This fall BaseballCloud is having our very first batch of interns solely focused on producing content for the BCBlog and social media. After having Johnny Asel (Twitter: @JohnnyAsel) produce a multitude of awesome articles for us over the summer, and our R&D interns also posting about their research, we realized that we needed to have a group of individuals that produce content on a consistent basis throughout the week that helps promote our brand. We are extremely excited about this group and look forward to reading more about the sport we love. Read below to learn more about each of our writers coming on board.
Patrick Brennan is an analytical assistant with the baseball team at Kansas State University. In the past, he has published on websites such as Royals Review, Beyond the Box Score, and The Hardball Times. Brennan is from Overland Park, KS and is a passionate Royals fan.
Wyatt Kleinberg grew up in a hot bed of baseball, So Cal, where the sport is a year round religion. Currently he’s a Dean’s List Junior at the University of Southern California where he studies Communication, Sports Business, and Spanish. Though he is a soccer player now, his interest and love of baseball dates back to his early childhood where he played in the Los Angeles area from age four through high school. During his early high school years, Wyatt blossomed as a young left-handed arm under the tutelage of Scott Singleton (Jack Flaherty’s youth pitching coach) and pitched for GBC Marucci’s Navy team. After suffering an overuse injury, Wyatt converted to the outfield where he finished his baseball playing days. Nevertheless, Wyatt has remained a student of the game. He has expanded his interests in the game to include the analytic side of baseball, focusing on how analytics can be utilized to evaluate talent–both for scouting and player development.
With pitching being his great passion within the game, he is currently a contributor for Prospects Live, where he writes about pitching prospects for upcoming drafts. He is a big fan of flat, hard sinkers (as seen from Dustin May, Sixto Sanchez, etc) and is interested in investigating whether or not the birth of this trend will result in similar pitch profiles becoming more common league-wide.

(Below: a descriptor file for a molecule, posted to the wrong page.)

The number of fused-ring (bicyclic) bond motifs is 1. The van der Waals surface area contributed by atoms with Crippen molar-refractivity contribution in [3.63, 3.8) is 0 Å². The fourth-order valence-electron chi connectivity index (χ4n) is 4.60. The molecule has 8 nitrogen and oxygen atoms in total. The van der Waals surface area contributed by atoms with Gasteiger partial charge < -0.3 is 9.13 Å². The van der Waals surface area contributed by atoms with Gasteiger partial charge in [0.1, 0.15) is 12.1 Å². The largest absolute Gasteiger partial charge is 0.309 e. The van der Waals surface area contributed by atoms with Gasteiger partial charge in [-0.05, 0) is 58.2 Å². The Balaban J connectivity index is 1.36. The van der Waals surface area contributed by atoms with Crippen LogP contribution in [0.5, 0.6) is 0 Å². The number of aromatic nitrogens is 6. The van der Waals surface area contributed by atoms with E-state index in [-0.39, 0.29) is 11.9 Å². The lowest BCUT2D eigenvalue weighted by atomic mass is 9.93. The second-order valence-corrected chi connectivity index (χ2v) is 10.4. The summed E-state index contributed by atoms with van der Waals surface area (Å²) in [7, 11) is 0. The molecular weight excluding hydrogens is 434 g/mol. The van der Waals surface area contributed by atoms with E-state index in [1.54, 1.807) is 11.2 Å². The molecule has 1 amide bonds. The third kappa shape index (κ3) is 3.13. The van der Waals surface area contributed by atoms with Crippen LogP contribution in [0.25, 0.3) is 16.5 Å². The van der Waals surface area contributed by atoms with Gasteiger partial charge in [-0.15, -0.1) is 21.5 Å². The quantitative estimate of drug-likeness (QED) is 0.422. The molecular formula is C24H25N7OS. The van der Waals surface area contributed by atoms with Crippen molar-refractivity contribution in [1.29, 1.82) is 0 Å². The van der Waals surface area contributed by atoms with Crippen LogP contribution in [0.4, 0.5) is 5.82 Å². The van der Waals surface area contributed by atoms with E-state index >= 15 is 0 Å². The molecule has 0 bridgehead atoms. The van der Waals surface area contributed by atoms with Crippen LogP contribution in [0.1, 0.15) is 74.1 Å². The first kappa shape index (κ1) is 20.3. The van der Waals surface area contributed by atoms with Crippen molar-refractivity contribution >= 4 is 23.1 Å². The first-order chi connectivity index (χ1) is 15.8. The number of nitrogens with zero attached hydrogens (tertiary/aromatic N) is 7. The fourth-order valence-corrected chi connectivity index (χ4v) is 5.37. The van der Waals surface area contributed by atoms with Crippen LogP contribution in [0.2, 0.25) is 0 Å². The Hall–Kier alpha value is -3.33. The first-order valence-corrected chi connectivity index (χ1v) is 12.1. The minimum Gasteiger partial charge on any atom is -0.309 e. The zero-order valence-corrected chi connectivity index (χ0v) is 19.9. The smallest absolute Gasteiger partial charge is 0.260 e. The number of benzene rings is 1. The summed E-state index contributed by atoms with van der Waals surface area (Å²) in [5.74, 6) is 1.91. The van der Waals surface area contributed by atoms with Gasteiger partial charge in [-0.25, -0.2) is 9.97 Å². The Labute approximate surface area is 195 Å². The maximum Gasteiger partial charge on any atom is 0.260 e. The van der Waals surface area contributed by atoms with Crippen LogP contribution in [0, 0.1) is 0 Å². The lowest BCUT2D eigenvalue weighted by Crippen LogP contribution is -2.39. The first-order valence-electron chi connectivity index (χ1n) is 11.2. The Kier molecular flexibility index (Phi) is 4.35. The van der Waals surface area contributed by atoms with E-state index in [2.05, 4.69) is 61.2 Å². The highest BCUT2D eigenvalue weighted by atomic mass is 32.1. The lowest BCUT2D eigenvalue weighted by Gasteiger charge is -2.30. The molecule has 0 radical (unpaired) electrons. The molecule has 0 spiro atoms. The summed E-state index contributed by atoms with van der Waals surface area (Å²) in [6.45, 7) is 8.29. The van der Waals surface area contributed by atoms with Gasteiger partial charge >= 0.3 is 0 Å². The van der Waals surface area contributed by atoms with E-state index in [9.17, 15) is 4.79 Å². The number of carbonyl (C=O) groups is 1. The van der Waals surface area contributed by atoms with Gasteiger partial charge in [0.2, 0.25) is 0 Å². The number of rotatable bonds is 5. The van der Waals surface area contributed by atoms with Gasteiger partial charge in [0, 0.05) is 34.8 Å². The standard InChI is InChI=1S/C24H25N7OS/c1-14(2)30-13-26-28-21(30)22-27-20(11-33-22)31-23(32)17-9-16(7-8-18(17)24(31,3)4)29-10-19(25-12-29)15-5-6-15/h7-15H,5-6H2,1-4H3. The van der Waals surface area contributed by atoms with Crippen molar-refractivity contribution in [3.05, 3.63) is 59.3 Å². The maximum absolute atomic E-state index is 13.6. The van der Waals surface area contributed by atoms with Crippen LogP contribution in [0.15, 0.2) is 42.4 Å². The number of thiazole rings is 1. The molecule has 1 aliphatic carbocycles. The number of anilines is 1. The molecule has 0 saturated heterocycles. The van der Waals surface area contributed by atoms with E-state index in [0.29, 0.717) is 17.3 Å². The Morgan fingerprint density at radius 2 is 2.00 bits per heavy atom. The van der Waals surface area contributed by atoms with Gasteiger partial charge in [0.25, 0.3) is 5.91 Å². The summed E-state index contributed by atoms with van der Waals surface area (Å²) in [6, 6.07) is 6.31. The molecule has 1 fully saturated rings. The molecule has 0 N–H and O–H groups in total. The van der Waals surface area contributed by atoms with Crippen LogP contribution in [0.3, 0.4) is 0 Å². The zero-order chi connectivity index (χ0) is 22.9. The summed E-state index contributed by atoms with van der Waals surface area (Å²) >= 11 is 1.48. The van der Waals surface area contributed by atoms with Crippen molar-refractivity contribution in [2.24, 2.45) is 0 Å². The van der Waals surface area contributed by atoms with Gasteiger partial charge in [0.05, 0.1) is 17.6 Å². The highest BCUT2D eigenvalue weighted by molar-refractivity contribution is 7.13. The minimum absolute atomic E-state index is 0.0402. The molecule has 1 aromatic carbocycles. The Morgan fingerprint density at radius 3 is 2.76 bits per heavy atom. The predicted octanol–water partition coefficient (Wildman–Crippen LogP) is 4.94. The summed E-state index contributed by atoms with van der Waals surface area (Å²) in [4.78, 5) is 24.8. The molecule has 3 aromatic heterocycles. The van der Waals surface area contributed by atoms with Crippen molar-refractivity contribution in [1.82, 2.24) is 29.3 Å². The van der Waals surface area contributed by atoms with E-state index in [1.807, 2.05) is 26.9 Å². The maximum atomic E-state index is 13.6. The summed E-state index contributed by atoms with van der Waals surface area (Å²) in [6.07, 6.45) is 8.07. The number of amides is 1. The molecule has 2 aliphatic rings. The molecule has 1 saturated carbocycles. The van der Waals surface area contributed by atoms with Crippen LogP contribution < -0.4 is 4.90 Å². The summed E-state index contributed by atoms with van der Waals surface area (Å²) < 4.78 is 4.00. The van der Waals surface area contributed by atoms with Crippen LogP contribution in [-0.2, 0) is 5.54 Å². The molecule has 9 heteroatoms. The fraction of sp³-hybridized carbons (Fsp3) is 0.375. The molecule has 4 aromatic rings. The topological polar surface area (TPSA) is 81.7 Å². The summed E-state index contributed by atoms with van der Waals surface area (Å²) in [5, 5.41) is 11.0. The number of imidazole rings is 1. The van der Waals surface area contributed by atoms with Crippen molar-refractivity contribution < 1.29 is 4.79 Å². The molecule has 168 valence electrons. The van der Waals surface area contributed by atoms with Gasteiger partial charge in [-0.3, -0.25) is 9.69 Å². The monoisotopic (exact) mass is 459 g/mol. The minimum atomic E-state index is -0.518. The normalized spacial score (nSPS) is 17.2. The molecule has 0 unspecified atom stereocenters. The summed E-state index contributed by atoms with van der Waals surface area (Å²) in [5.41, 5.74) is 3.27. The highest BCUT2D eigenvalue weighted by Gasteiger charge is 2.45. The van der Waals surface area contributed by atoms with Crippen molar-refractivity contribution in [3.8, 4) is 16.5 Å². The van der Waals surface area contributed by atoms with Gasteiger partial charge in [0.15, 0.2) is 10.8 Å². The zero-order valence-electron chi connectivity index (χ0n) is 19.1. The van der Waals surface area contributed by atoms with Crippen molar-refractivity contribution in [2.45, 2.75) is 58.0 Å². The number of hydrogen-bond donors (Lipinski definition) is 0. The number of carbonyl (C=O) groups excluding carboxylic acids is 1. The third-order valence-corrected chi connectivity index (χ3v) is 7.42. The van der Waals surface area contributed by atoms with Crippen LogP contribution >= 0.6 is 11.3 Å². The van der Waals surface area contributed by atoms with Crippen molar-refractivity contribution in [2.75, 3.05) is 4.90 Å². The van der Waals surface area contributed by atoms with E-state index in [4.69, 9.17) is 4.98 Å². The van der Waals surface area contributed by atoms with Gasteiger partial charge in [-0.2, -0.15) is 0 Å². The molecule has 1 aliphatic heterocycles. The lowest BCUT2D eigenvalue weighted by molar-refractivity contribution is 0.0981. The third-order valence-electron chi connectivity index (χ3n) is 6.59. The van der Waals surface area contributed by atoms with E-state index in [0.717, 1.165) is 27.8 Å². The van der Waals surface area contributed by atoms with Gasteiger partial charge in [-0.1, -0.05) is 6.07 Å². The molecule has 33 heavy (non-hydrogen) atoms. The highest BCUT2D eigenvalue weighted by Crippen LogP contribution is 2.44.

Matt Mancuso is a junior at The College of New Jersey and baseball is his life’s passion. Although his performance on the diamond was not strong enough to permit him to play past his middle school years, his interest in the game never wavered. He pivoted to writing about baseball and quickly became enamored with the numbers behind the game. During the last three seasons, he has written over 400 articles for MetsMerizedOnline.com, MetsMinors.net and Fangraphs’ Community Research Section. On these sites, he’s written about a variety of topics, including articles on Seth Lugo’s and Jacob deGrom’s pitch design, Michael Conforto’s plate discipline, and Jeff McNeil’s free-swinging ways. Matt can’t wait to work with BaseballCloud’s cutting-edge technology during the next couple of months.
John Moore is a content intern from Grand Rapids, Michigan. He developed his passion for baseball watching the Detroit Tigers magical 2006 run to the World Series and has been a die hard fan ever since. He has been an avid prospects follower since his time in high school as a bat boy for the Tigers Single-A Midwest League Affiliate. He has a long history of blogging about baseball, particularly Minor League Baseball, at his own blog and plenty of others including, but not limited to, SB Nation’s Minor League Ball and Prospects Worldwide. John attended Bowling Green State University for undergrad where he studied economics and statistics. John has returned to school at Bowling Green this fall with the hopes of eventually being able to land a full-time job in baseball.
Chase is currently a sophomore at Syracuse University majoring in Sports Analytics and Economics. Baseball is his main interest, and his dream job is to be working in a baseball player development role. His biggest focus is on hitting and trying to quantify different adjustments and approaches for hitters. He has written previously for Bronx Bomber Ball and participated in baseball analytics competitions such as the SABR Dollars Case Competition in New York City.